By Doug Pifer
March is the month when crows “fly funny.”
I’ve had a fascination for crows since high-school days when I kept one as a pet. Part of this fascination, I guess, is because crows act so much like people—smart, social, and resourceful. Every time I watch a crow I learn something.
My wife and I are both experienced birdwatchers, and while we seldom go out just to watch birds anymore, we keep an eye out for them while working outside or driving in the car. And every year in March one of us says, “What’s that? Oh, it’s just a crow.”
Male and female crows look pretty much alike, but males in March look comparatively bigger. Their movements and wing beats become slower and more exaggerated, to the point where they resemble other species. They sometimes soar like hawks, or set their wings slightly upwards and glide like vultures.
In a small gathering of crows in late winter, one or two males will compete with each other to impress a female by stunt flying. They suddenly take off in crazy zigzags, twisting and turning, swooping and diving, occasionally making low growling noises.
I first saw a crow “strut” one March day when a wild crow swooped down into my parents’ yard and landed directly in front of my pet crow. The wild crow opened up his wings and tail to make himself look bigger, and then dipped his head until his bill touched the ground in front of him. My pet seemed oblivious, so the wild bird repeated his performance and then flew away.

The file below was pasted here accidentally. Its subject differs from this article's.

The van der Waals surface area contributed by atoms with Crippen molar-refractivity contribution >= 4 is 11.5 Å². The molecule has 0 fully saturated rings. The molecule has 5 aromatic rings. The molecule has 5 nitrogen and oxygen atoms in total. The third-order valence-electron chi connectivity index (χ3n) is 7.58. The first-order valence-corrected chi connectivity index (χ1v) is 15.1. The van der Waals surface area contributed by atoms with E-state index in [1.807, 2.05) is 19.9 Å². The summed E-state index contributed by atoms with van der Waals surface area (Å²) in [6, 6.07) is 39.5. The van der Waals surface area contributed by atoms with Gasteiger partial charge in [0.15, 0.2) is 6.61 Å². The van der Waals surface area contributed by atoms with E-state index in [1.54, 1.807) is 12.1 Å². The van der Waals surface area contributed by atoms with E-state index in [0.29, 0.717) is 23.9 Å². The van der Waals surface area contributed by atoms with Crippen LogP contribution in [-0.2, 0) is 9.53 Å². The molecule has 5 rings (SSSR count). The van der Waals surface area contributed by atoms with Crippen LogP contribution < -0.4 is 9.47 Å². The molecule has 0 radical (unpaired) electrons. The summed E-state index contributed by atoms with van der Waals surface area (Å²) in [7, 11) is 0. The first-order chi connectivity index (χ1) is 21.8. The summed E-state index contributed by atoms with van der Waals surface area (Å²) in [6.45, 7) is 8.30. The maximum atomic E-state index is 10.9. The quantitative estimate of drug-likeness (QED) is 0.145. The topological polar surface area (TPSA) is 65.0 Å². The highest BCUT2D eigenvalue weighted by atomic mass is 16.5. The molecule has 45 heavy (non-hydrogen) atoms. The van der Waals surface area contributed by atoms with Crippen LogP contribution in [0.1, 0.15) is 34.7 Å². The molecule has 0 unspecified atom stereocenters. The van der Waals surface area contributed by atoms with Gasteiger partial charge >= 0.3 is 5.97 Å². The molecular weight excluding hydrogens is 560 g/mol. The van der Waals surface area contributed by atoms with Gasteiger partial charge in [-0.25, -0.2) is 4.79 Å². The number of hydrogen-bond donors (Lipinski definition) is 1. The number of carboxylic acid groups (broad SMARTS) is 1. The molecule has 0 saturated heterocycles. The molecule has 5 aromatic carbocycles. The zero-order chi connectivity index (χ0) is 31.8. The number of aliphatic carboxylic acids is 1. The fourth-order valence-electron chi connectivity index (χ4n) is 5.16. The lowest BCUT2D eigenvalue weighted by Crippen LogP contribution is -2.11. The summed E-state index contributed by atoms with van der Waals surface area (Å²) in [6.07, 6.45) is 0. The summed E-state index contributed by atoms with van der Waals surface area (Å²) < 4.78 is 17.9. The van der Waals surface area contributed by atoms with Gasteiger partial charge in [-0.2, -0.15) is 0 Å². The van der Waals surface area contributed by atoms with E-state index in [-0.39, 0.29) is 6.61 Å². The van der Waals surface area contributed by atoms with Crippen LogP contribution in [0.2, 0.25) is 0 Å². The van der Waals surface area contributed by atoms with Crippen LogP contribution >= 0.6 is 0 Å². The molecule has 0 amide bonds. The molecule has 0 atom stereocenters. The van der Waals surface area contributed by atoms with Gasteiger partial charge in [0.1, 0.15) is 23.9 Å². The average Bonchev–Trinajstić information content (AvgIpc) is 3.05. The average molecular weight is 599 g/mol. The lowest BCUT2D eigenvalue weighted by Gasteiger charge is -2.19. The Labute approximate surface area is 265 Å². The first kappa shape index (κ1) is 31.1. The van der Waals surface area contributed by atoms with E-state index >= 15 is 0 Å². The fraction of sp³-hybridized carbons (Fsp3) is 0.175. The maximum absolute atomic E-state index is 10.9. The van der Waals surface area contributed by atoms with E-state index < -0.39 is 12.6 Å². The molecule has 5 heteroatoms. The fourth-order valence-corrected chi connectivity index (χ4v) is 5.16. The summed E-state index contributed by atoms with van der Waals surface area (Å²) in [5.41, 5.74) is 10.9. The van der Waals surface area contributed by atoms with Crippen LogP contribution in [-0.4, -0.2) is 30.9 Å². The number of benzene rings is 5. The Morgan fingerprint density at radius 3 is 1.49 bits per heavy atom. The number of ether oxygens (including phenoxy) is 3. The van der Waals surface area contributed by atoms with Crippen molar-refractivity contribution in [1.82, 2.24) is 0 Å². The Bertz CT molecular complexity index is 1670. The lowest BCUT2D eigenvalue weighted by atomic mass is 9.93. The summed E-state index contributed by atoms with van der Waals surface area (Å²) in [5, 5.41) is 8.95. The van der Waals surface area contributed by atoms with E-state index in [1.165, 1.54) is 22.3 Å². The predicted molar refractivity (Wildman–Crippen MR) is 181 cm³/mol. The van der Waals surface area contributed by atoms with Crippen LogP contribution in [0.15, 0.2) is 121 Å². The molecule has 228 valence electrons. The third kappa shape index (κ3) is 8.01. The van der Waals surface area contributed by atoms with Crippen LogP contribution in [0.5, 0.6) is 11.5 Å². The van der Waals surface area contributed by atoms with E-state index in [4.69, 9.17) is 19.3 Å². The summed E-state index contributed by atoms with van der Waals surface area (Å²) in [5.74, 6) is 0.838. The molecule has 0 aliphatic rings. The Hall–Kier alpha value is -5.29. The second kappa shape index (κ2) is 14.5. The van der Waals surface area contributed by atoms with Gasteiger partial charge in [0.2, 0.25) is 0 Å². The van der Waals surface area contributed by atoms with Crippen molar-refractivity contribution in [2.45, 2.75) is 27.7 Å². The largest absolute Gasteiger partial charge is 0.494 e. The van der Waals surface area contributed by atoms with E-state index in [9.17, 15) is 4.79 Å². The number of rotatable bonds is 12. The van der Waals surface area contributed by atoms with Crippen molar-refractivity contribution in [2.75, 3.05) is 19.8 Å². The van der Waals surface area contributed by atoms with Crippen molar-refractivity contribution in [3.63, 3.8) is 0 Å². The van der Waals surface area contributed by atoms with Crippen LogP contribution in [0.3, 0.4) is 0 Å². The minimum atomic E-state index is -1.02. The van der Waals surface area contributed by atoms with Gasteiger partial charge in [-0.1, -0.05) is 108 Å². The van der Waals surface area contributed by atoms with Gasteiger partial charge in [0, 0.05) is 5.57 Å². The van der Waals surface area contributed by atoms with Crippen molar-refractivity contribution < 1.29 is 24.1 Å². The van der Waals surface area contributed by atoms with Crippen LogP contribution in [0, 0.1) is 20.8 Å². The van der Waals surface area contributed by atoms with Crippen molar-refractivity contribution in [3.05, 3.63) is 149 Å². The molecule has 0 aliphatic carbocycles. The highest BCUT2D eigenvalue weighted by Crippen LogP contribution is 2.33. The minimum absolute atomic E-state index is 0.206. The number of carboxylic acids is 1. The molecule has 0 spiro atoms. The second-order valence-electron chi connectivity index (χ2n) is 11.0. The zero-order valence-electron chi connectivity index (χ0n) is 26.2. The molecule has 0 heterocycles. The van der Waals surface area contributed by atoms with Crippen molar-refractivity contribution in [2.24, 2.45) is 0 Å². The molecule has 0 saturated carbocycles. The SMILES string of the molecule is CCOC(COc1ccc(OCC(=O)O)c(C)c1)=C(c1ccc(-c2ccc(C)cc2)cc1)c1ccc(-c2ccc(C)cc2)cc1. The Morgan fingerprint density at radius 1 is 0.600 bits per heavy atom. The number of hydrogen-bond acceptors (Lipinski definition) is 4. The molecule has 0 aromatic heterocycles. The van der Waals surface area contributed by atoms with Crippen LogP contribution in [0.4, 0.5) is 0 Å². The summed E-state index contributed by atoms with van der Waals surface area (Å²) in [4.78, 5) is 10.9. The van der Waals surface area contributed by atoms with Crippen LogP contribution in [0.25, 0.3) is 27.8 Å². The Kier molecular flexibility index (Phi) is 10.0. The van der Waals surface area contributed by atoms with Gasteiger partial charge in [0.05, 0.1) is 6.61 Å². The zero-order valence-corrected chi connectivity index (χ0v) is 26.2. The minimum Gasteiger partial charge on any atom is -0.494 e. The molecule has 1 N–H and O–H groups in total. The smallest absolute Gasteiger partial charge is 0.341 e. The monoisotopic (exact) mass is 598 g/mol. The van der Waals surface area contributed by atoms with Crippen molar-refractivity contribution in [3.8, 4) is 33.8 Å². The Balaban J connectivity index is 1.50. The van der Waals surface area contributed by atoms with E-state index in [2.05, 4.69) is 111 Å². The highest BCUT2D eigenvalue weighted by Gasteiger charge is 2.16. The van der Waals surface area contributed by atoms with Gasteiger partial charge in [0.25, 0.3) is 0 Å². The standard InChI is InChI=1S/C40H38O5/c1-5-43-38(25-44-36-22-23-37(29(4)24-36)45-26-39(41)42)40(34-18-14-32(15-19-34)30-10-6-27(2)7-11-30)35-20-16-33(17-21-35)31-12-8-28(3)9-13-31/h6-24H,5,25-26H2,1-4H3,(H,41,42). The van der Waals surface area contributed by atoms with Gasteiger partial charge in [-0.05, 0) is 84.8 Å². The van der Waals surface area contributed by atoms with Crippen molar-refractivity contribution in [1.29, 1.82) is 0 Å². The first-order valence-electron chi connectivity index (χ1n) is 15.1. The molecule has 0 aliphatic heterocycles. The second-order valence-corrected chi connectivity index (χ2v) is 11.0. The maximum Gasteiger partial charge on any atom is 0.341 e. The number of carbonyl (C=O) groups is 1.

This was my first clue that my bird might be a female, and that this was her first suitor.
I’ve watched crows display in the wild many times since then, usually among a gathering of crows at the tail end of winter. While displaying, a crow often makes a rattling yell that’s louder and very different from other crow sounds. The performer also makes a series of un-crow like cooing calls in rhythm with his nodding head.
Now is also the best time to see a pair of crows perched close together on the same branch. One of them will lower its head to allow the other to run its bill through its head and neck feathers. Ornithologists call this mutual preening or allopreening, a pair-bonding behavior seen in many different kinds of birds.
My pet crow used to sidle up to me on a low branch of a tree or other perch and lower her head while I ruffled her neck feathers with one finger. Or she would sometimes reach up very carefully and pick a few strands of my hair or eyebrows and run them gently through her bill. Once she even “preened” my eyelashes! While doing this, my crow made a very soft, high pitched warbling or purring sound.
No doubt these same sounds are exchanged between crows in the wild—the corvine version of “whispering sweet nothings.”